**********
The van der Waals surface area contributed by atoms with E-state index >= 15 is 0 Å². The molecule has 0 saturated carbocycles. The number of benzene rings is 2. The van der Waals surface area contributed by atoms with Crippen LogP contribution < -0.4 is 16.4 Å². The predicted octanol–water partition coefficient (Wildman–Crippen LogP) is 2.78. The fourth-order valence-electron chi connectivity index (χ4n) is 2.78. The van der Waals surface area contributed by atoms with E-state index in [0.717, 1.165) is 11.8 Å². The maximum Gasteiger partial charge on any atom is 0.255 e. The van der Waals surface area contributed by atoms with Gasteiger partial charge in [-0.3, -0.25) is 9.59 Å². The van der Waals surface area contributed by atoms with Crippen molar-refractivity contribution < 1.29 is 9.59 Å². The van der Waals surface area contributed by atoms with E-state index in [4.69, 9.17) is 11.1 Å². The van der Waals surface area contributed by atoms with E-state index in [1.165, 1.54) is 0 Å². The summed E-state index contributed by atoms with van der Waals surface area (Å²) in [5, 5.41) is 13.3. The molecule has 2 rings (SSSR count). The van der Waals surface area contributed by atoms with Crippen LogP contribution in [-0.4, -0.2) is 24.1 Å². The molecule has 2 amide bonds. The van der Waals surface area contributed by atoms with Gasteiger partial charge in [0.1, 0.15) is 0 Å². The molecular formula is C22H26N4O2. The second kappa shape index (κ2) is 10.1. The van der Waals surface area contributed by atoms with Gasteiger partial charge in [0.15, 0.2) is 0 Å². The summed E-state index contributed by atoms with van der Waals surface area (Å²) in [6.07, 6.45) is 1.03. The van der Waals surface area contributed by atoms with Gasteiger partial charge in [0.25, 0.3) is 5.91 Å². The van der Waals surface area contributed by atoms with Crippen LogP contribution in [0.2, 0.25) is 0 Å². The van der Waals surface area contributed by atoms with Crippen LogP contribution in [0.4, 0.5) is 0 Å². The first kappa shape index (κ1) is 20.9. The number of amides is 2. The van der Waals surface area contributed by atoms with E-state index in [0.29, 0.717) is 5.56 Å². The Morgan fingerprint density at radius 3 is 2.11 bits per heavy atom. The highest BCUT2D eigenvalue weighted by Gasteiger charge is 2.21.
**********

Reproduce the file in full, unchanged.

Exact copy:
The van der Waals surface area contributed by atoms with E-state index >= 15 is 0 Å². The molecule has 0 saturated carbocycles. The number of benzene rings is 2. The van der Waals surface area contributed by atoms with Crippen LogP contribution < -0.4 is 16.4 Å². The predicted octanol–water partition coefficient (Wildman–Crippen LogP) is 2.78. The fourth-order valence-electron chi connectivity index (χ4n) is 2.78. The van der Waals surface area contributed by atoms with E-state index in [0.717, 1.165) is 11.8 Å². The maximum Gasteiger partial charge on any atom is 0.255 e. The van der Waals surface area contributed by atoms with Gasteiger partial charge in [-0.3, -0.25) is 9.59 Å². The van der Waals surface area contributed by atoms with Crippen molar-refractivity contribution < 1.29 is 9.59 Å². The van der Waals surface area contributed by atoms with E-state index in [4.69, 9.17) is 11.1 Å². The van der Waals surface area contributed by atoms with E-state index in [1.165, 1.54) is 0 Å². The summed E-state index contributed by atoms with van der Waals surface area (Å²) in [5, 5.41) is 13.3. The molecule has 2 rings (SSSR count). The van der Waals surface area contributed by atoms with Crippen LogP contribution in [-0.4, -0.2) is 24.1 Å². The molecule has 2 amide bonds. The van der Waals surface area contributed by atoms with Gasteiger partial charge in [0.1, 0.15) is 0 Å². The molecular formula is C22H26N4O2. The second kappa shape index (κ2) is 10.1. The van der Waals surface area contributed by atoms with Gasteiger partial charge in [0.15, 0.2) is 0 Å². The summed E-state index contributed by atoms with van der Waals surface area (Å²) in [6.07, 6.45) is 1.03. The van der Waals surface area contributed by atoms with Gasteiger partial charge in [0.25, 0.3) is 5.91 Å². The van der Waals surface area contributed by atoms with Crippen LogP contribution in [0.2, 0.25) is 0 Å². The van der Waals surface area contributed by atoms with Crippen LogP contribution in [0.4, 0.5) is 0 Å². The first kappa shape index (κ1) is 20.9. The number of amides is 2. The van der Waals surface area contributed by atoms with E-state index in [0.29, 0.717) is 5.56 Å². The Morgan fingerprint density at radius 3 is 2.11 bits per heavy atom. The highest BCUT2D eigenvalue weighted by Gasteiger charge is 2.21.